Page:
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Missouri Lawyers Awards 2021: Christopher A. Pickett, Greensfelder, Hemker & Gale

Christopher A. Pickett

Christopher A. Pickett

Law Firm Leaders

As the chief diversity officer as well as an officer at Greensfelder, Hemker & Gale, Chris Pickett understands this alignment of leadership roles is more often the exception than the rule.

“Equity and inclusion work needs to be integrated throughout the firm. It can’t be a side business,” said Pickett, who also is a member of Greensfelder’s board of directors. “When you have a lawyer as chief diversity officer, it sends a message to everybody that this is something we care about.”

Like most of his fellow Law Firm Leader honorees, Pickett spent the past year grappling with the myriad challenges of guiding his colleagues and clients through the sustained disruption of a global pandemic — all while continuing to maintain an active litigation practice. He serves as leader of the firm’s securities and financial services group and co-leader of its trade secrets/restrictive covenants group.

With the move to a virtual workplace, Pickett “rose to the occasion by doubling down on efforts to remove obstacles for members of the legal community who were typically underrepresented, especially in leadership positions,” his nominator wrote.

Among those adaptations: To keep equity and inclusion education a priority during the shift to remote work, he reworked his CLE courses into virtual sessions. To address the rise in questions about how to contribute to dismantling systemic racism, he developed sessions focusing on key issues faced by Black Americans.

In partnership with The Bar Association of Metropolitan St. Louis, he collaborated with other law firms to volunteer for and contribute to the Urban League on a $100,000 emergency relief project.

Pickett’s 2020 accomplishments also include the firm’s new partnership with Homethrive, an elder care concierge service coordinator, to add family caregiver service benefits for all firm employees. The effort specifically aimed to address burdens on working women because they often shoulder a disproportionate share of caring for aging relatives and other family members.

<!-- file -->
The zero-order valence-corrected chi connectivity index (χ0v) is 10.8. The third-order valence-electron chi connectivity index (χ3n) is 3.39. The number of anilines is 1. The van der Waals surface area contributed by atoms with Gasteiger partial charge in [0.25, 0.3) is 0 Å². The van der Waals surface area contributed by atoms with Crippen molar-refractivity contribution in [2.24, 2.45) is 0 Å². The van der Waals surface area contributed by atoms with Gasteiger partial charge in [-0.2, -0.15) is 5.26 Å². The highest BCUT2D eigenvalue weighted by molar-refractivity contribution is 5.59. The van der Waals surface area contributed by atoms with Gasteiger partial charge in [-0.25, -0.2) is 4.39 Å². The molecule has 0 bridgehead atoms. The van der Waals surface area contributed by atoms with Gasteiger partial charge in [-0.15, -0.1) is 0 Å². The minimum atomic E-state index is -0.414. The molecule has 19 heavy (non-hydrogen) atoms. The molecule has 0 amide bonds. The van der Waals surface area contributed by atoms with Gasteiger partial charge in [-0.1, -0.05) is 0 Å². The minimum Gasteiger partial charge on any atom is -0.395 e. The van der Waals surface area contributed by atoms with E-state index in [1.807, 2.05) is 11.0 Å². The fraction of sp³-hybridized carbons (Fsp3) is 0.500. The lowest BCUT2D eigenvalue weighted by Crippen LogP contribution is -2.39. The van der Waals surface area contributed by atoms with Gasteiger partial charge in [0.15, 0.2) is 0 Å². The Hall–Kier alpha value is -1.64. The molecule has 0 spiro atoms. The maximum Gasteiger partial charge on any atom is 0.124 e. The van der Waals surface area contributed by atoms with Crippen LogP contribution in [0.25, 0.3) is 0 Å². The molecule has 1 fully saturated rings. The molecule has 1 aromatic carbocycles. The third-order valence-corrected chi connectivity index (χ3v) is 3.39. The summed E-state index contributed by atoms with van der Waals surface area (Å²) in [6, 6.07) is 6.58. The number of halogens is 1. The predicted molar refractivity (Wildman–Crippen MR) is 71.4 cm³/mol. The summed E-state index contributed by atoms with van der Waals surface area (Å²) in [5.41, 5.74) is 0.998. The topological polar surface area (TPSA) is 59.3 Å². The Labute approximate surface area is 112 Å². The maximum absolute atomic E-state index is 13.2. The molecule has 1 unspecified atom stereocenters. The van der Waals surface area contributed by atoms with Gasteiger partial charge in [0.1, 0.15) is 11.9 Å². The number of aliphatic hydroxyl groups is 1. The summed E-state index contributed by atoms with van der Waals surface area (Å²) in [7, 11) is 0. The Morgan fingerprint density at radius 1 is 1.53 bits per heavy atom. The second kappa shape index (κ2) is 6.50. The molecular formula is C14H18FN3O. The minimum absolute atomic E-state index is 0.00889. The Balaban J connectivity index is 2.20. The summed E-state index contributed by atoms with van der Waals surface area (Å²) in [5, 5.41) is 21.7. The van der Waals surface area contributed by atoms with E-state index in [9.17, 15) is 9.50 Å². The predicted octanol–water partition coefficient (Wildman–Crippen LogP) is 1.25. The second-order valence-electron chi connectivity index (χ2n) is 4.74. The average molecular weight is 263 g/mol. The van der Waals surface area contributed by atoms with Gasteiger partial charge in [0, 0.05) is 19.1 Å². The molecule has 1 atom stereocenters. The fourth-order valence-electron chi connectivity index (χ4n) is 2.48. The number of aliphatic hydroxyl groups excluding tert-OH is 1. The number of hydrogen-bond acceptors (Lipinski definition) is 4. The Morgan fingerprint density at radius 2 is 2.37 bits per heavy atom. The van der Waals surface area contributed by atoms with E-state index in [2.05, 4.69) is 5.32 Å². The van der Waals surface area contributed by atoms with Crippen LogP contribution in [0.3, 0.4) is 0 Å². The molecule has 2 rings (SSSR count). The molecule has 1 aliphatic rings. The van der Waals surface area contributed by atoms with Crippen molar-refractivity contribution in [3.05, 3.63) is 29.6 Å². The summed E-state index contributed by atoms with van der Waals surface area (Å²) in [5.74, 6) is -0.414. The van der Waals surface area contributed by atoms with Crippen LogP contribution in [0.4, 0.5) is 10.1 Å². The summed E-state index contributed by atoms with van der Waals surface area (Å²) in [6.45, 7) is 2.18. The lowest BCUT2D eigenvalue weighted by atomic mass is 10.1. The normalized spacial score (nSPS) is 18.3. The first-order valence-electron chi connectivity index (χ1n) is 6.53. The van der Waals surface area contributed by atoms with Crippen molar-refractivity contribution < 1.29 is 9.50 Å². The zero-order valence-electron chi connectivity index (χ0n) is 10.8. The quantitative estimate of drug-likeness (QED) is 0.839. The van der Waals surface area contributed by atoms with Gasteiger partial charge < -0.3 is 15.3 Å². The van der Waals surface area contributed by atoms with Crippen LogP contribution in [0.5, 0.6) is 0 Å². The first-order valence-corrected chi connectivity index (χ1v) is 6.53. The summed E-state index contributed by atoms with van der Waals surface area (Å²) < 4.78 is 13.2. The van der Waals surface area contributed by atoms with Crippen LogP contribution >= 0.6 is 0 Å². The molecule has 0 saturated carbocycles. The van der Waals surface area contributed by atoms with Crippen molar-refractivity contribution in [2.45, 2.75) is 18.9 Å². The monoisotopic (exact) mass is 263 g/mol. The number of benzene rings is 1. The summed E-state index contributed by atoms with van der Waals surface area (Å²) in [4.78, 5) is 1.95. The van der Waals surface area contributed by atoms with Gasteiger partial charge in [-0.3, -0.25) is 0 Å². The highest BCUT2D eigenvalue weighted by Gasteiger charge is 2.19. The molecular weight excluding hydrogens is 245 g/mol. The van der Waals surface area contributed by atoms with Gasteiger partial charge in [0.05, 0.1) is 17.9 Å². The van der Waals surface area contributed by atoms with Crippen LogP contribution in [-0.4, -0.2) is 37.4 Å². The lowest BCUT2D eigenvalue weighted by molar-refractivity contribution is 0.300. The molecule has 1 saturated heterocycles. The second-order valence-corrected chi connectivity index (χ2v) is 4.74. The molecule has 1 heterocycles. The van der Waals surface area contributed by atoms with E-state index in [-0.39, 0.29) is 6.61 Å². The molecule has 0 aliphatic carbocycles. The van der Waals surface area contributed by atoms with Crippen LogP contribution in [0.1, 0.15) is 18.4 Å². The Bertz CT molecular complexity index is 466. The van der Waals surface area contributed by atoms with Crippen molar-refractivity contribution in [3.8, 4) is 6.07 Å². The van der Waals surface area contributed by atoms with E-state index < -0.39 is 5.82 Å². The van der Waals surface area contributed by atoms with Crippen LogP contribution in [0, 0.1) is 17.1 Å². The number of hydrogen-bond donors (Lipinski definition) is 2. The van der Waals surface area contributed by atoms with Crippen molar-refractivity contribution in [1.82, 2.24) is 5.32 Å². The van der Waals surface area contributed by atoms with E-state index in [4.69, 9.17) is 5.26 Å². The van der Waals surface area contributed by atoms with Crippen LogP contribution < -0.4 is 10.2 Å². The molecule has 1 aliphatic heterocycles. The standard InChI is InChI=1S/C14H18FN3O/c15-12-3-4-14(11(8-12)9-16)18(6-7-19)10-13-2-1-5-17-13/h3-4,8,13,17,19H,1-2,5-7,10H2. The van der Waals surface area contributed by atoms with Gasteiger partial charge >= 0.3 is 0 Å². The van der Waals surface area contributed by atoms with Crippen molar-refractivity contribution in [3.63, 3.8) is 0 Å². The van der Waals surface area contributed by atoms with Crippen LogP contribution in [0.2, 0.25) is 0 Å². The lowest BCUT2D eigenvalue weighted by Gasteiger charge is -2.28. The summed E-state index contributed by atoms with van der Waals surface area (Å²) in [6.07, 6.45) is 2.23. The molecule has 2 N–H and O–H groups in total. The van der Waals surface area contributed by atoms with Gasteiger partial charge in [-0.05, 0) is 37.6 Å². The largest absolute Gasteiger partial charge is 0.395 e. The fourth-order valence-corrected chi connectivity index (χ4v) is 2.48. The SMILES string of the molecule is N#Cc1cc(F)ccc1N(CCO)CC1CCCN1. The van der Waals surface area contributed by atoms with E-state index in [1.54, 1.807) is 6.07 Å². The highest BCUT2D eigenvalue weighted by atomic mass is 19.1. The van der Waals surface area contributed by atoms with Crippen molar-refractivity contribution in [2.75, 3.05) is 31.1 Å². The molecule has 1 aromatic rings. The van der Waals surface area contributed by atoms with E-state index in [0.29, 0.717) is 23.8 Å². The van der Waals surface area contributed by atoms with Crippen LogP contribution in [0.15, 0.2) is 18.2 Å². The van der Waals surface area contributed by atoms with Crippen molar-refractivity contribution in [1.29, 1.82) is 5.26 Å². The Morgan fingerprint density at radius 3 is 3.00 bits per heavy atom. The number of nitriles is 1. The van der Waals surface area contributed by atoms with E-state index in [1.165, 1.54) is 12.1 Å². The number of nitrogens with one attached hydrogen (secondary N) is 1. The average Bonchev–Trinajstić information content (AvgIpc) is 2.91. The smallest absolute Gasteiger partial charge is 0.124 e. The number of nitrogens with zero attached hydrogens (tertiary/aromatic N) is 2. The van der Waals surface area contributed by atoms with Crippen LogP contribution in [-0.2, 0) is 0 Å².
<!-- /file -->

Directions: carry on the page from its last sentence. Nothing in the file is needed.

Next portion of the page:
As part of its compensation process, Greensfelder now evaluates each of its officer’s contributions toward advancing the firm’s diversity and inclusion goals. Pickett has helped to overhaul its mentorship program for associates while expanding its campus recruitment and outreach efforts to include schools with more diverse populations, his colleagues said.

Pickett earned both his undergraduate and law degrees at Saint Louis University — but unlike some, he didn’t have childhood visions of being an attorney.

“This wasn’t a lifelong dream of mine. I wasn’t one of those kids who knew at the age of 7 they wanted to be a lawyer,” he said, recounting the two years he spent working at a retail computer outlet after graduating from SLU with a bachelor’s degree in history.

“I decided I should do more than sell software,” he said.

Struggling in class and uncertain if he would even finish law school, Pickett found his footing at a Jessup International Moot Court competition in Des Moines, Iowa as a 2L.

After graduation, he cut his teeth working as a public defender for two years in the southwest Missouri town of Nevada — a community he said (with only slight exaggeration) is “1,000 miles away from anything like St. Louis or Kansas City. It was a wonderful place to learn how to be a lawyer.”

After stints back home with the public defender’s office in St. Louis and a small Creve Coeur firm, he joined Greensfelder in 2012. He was named the firm’s first chief diversity officer four years later.

Outside of work, Pickett and his wife, a high school science teacher, parent a blended family of five kids, ages 10 to 14.


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